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Cognitive Distortion Or Distorted Thinking Explained With Examples

Cognitive distortions can be called as methods where our mind convinces us for something which is not true, but harms our mental health. This blog explains some examples of thought distortions that therapists and counselors have experienced during cognitive behavioral therapy. Such thoughts induce anxiety, depression, addiction and mood disorders and sink one into negative feelings.

 

The best selling book, ‘The Feeling Good Handbook’, by David Burns has a comprehensive list of 10 forms of twisted thinking or thought distortions. He has also explained each cognitive thinking error with hypothetical examples and why such patterns lead to negative behavior.

 

For example, ‘I am the unluckiest person in the world’, ‘I am a complete loser’ or ‘Anything new would only hamper my growth’ could automatically replace the balanced thinking pattern. Let us now understand each cognitive distortion pattern using examples from the same book.

 

What Are Types Of Distorted Thinking Or Cognitive Distortions?

Cognitive Distortion Or Distorted

Image source: Insidethealcoholicbrain

  • All-Or-Nothing Thinking

All or nothing or polarized thinking make things look either black or white. Things look absolute in this pattern and no middle ground could be seen in this situation. For example, a person realizes that he is not able to get sober. Now instead of realizing the problem and resolving it, he consumes more alcohol thinking that the situation is already blown off.

  • Overgeneralization

Someone who uses ‘always’ or ‘never’ words in their sentences frequently happens to overgeneralize after keeping a single event or coincidence as a benchmark. Any unpleasant event becomes the part of their never ending defeat and the person is stuck inside the cycle. For example, someone finds out that three is their lucky number through a series of coincidences, they apply the same number in every possible situation despite losing the game.

  • Mental Filtering

Mental filtering is opposite to overgeneralization but poses negative outcomes. It makes a person focus on one single event so exclusively that they keep everything aside. For example, someone who filters out all the good social gatherings without intoxicants still wants to consume intoxicants because in one gathering, he felt bored by his company. This irrational thought pattern can let them slip into toxicity once again.

  • Jumping To Conclusions

Jumping to conclusions could be seen in two different ways:

  • Mind Reading: It happens when you have an idea about what the other person is feeling and how they are going to react without listening to them. 
  • Fortune telling: If you are aware of fortune telling then you try to predict events in order to avoid difficult conversations.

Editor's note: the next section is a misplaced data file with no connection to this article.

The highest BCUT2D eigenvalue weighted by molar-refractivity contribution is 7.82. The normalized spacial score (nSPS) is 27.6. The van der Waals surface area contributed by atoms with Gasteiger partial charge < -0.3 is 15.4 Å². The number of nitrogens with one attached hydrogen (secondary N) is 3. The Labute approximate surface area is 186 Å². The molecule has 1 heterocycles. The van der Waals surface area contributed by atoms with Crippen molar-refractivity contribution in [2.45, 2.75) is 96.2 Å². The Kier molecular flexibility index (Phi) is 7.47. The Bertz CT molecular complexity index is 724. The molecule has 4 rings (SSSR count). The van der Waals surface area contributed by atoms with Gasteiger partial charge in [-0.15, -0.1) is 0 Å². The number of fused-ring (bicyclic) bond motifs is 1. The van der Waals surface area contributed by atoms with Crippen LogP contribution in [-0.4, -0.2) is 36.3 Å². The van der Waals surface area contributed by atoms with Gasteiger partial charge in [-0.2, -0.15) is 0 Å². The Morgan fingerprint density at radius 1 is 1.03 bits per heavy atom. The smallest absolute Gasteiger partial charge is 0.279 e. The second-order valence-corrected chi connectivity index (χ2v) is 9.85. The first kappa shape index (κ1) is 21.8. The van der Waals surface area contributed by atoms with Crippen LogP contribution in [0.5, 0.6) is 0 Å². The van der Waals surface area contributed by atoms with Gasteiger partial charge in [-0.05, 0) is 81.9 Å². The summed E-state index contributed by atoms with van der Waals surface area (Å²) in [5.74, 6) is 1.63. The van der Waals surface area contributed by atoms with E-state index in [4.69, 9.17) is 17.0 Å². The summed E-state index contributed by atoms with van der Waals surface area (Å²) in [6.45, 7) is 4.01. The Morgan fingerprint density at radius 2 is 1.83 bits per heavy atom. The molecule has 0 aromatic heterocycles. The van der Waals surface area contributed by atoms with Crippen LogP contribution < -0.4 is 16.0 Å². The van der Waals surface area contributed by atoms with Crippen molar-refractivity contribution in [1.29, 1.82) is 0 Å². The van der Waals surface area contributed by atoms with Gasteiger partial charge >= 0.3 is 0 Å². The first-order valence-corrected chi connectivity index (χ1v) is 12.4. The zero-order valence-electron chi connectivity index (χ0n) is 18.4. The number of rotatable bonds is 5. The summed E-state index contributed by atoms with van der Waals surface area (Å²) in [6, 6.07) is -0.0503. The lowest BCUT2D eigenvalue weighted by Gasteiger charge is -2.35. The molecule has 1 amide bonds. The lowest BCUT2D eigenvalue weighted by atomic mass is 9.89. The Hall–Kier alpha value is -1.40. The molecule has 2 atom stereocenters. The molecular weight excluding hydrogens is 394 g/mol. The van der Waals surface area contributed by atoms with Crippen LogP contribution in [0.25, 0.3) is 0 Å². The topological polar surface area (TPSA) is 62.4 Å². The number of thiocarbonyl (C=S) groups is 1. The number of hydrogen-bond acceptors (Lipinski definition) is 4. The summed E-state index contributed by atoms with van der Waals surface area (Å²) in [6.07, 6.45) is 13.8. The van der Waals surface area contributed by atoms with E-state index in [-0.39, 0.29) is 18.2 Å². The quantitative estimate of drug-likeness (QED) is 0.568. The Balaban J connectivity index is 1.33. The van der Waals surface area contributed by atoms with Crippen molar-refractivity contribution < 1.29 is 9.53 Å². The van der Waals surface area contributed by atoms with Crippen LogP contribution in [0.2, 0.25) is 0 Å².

For example, a fortune teller says that you won’t be able to survive without alcohol but in reality, the listener worked hard and stayed away from alcohol by own will-power.

  • Magnification

It is highlighting, magnifying or catastrophizing the problems or shortcomings while ignoring the desirable qualities. For example, the person who wants to get rid of pain through medications will try to exaggerate the pain so that they can consume medicines. This cognitive distortion can lead to relapse into addictive behavior. 

  • Emotional Reasoning

Based on emotions, the person with cognitive distortions try to judge oneself in particular instances. For example, a girl feels that she is worthless and cannot afford to look good and starts binge eating, only to make matters worse. 

  • The Statement With ‘Should’

Sometimes should statements are strong enough to send a person into anxiety and panic as they look like ironclad rules while creating boundaries. Making own rules and then breaking them turns a person guilty and falls in one’s own eyes. For example, a girl has become shopaholic and spends excessive money on shopping because she should live up to her standards.

  • Labeling

This cognitive thinking error involves an individual judging about oneself or someone else for their behavior rather than studying the depth of reasoning behind. For example, a girl labels her misfit for the society and keeps herself distant from everyone else. It may also lead her to fall for substance abuse.

  • Always Being Right

Another irrational thought pattern makes a human being pressuring their views on other people and claiming they are absolutely correct in their place. Being wrong is simply unthinkable to them and they can go any extent to pose themselves right. For example, a husband telling her wife that he doesn’t care about what she says as he is anyway right.

  • Fallacy Of Change

In this type of cognitive distortion behavior, a person expects other people to change their behavior in order to suit themselves. It mostly happens to turn relationships into mess as expectations put the other partner into pressure. For example, a girlfriend wants her boyfriend to look perfect in every possible way and change things that she doesn’t like.

Conclusion

We believe that you must have understood what are cognitive distortions and why they must be improved for a protected self-sanity and improved relationships with everyone around you. Instead of making these cognitive distortions a part of your life, make sure that you start opening yourself up to the world around you and become a better person in the coming time. The examples mentioned with cognitive distortions can surely help in finding what you might be dealing through and change the pattern sooner.